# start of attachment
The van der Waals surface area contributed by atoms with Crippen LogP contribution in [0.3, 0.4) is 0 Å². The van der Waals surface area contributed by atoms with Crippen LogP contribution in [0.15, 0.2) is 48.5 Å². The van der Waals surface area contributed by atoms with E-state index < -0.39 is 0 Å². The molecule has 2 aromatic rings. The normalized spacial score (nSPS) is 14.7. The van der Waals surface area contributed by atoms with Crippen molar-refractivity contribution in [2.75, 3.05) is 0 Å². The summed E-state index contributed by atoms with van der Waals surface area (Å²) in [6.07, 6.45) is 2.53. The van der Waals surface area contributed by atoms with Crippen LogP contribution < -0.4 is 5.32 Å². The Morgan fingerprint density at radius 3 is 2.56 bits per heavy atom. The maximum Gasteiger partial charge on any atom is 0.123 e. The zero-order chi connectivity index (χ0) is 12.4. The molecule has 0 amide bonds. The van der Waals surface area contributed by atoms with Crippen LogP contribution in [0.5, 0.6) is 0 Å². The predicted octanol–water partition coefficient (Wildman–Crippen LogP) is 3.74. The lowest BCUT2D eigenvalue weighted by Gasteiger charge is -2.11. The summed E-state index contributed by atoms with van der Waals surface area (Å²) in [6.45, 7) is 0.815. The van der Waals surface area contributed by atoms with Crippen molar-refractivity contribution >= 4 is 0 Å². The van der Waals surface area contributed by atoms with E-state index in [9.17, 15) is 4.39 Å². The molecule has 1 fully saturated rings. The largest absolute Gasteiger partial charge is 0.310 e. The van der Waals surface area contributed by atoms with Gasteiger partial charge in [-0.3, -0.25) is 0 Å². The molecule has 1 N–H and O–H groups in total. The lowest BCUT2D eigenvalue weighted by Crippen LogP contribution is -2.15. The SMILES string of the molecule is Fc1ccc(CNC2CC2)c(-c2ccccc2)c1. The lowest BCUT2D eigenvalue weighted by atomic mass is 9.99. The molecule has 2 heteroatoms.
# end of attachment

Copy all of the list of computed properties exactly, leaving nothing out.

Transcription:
The van der Waals surface area contributed by atoms with Crippen LogP contribution in [0.3, 0.4) is 0 Å². The van der Waals surface area contributed by atoms with Crippen LogP contribution in [0.15, 0.2) is 48.5 Å². The van der Waals surface area contributed by atoms with E-state index < -0.39 is 0 Å². The molecule has 2 aromatic rings. The normalized spacial score (nSPS) is 14.7. The van der Waals surface area contributed by atoms with Crippen molar-refractivity contribution in [2.75, 3.05) is 0 Å². The summed E-state index contributed by atoms with van der Waals surface area (Å²) in [6.07, 6.45) is 2.53. The van der Waals surface area contributed by atoms with Crippen LogP contribution < -0.4 is 5.32 Å². The Morgan fingerprint density at radius 3 is 2.56 bits per heavy atom. The maximum Gasteiger partial charge on any atom is 0.123 e. The zero-order chi connectivity index (χ0) is 12.4. The molecule has 0 amide bonds. The van der Waals surface area contributed by atoms with Crippen LogP contribution in [0.5, 0.6) is 0 Å². The predicted octanol–water partition coefficient (Wildman–Crippen LogP) is 3.74. The lowest BCUT2D eigenvalue weighted by Gasteiger charge is -2.11. The summed E-state index contributed by atoms with van der Waals surface area (Å²) in [6.45, 7) is 0.815. The van der Waals surface area contributed by atoms with Crippen molar-refractivity contribution >= 4 is 0 Å². The van der Waals surface area contributed by atoms with E-state index in [9.17, 15) is 4.39 Å². The molecule has 1 fully saturated rings. The largest absolute Gasteiger partial charge is 0.310 e. The van der Waals surface area contributed by atoms with Gasteiger partial charge in [-0.3, -0.25) is 0 Å². The molecule has 1 N–H and O–H groups in total. The lowest BCUT2D eigenvalue weighted by Crippen LogP contribution is -2.15. The SMILES string of the molecule is Fc1ccc(CNC2CC2)c(-c2ccccc2)c1. The lowest BCUT2D eigenvalue weighted by atomic mass is 9.99. The molecule has 2 heteroatoms.